COMMENTARY

MCMURRY: Learning from Dad

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Fatherhood is upon me.

As most of you know, my wife, Chase, and I are expecting our first child in early August.

Sunday will be my final Father’s Day without goofy cards and a day of relaxation.

Okay, I might be fibbing about the relaxing part — or so I’ve been told and so I’ve witnessed.

When I told my Dad a few weeks ago to keep his Father’s Day weekend available, his initial response was ‘What house project are we doing that weekend?’

Luckily, the original plan was to be sitting at the Friendly Confines of Wrigley Field today, but instead I’ve bought much better and cheaper tickets to watch our Cubs in Cincinnati in a couple of weeks.

There will be no work this weekend, but if there was — I can assure my Dad wouldn’t have complained a bit. This heat would have been a perfect time to re-roof my house right, Jeff?

Let me tell you about my Dad and his work ethic. But don’t let me leave out the most important part and that’s the Godly example he has set for myself and my sisters as a parent. An example that I hope to model and reach for as a father myself.

Dari-Licious is one of my favorite spots in Crawfordsville. It also happens to be one of the few food options on the eastside of Crawfordsville. Yes, they have many great things other ice cream cones and cherry Cokes.

One day when I was probably only 7 or 8 years old, my Dad and I stopped for lunch at DL on a Saturday. I ordered a bbq sandwich, and quickly discovered it’s not what I wanted. Graciously, my Dad, who ordered a cheese steak, traded me sandwiches. That’s a moment I think of all the time.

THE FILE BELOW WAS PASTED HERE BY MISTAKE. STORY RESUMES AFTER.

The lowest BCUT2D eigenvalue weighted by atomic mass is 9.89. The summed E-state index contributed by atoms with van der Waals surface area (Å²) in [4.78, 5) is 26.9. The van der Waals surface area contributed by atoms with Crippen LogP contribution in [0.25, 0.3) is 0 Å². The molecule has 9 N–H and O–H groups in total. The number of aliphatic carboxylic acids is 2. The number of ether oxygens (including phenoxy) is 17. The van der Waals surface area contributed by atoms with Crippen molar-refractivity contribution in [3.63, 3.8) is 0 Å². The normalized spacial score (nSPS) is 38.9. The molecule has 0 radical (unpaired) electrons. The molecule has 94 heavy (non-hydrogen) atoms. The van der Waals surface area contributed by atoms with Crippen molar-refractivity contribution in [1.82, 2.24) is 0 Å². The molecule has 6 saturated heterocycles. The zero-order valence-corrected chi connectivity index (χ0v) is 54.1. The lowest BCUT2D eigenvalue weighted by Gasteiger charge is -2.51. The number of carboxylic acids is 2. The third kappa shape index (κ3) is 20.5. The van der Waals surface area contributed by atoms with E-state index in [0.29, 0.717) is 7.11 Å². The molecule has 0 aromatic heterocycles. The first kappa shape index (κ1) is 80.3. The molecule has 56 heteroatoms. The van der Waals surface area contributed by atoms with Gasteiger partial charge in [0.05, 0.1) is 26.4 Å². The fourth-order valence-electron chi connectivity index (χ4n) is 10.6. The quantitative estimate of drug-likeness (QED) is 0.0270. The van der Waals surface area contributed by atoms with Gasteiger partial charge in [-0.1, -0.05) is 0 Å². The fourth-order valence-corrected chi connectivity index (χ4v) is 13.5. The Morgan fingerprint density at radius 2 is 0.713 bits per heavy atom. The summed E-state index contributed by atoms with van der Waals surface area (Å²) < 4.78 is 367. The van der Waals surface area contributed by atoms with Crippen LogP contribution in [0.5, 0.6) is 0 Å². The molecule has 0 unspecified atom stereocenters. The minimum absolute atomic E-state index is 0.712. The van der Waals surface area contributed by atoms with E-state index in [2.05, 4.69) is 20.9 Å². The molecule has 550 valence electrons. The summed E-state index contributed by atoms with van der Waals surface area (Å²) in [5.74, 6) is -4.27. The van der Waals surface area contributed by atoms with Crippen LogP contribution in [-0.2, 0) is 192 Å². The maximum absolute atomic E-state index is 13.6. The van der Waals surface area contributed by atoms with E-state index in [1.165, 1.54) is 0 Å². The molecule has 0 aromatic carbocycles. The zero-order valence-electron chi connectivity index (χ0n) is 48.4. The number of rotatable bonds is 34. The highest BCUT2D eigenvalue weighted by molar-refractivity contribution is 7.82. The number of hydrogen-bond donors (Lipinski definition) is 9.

My Dad had a daughter at 17. He was divorced in his early 20s before re-marrying my mom in 1993. 

No college degree and a single dad of two girls living in a house trailer. He could have just mailed it in.

But he didn’t.

Enter his work ethic.

My Dad left Fleetwood in the mid 1990s and entered residential construction work. And he’s worked his tail off.

My Dad worked every spare weeknight and Saturday to give me and my sisters all the ‘wants.’ Vacations, cars, college tuition, that all came from his extra work.

But by no means was my Dad an absent father. He never missed a ball game or a track meet. And certainly never missed church.

My Dad is the hardest working man I know, but he’s also the best man I’ve ever met.

And there’s no doubt that’s God.

There are many Christians who lead by example and do God’s work. I encounter them every day, but there are certain attributes that sets my Dad apart from most.

And it all comes back to his work ethic and patience.

He will do anything for anybody, and if those people change their mind, he will gladly do it again.

I’ve moved so many times in the last 10 years, I’d have to mow my Dad’s yard every week the rest of his life to ever repay him for the moving and home repairs he’s done for me.

A couple of weeks ago we worked on finish building a fence at Chase and I’s new house. We had been at it since 7 a.m. and when we were frustrated while building a fire pit, I was ready to quit and give up. Not my Dad, as we finished it with the flashlights from our phones.

As the day draws near when I’ll be a father, I have to thank my Dad for everything.

I hope I can be half the Dad you’ve been. 

You’ve set the ultimate precedent as a Father, a man of God, and a best friend.

You’ve shown me what it takes to love my family and work hard to provide for them.

And for that I’ll forever be grateful.

Jared McMurry was born and raised in Montgomery County and is the Sports Editor of the Journal Review. He can be reached by email at jmcmurry@jrpress.com and by phone at 765-918-8656. Follow him on Twitter @jaredmac26

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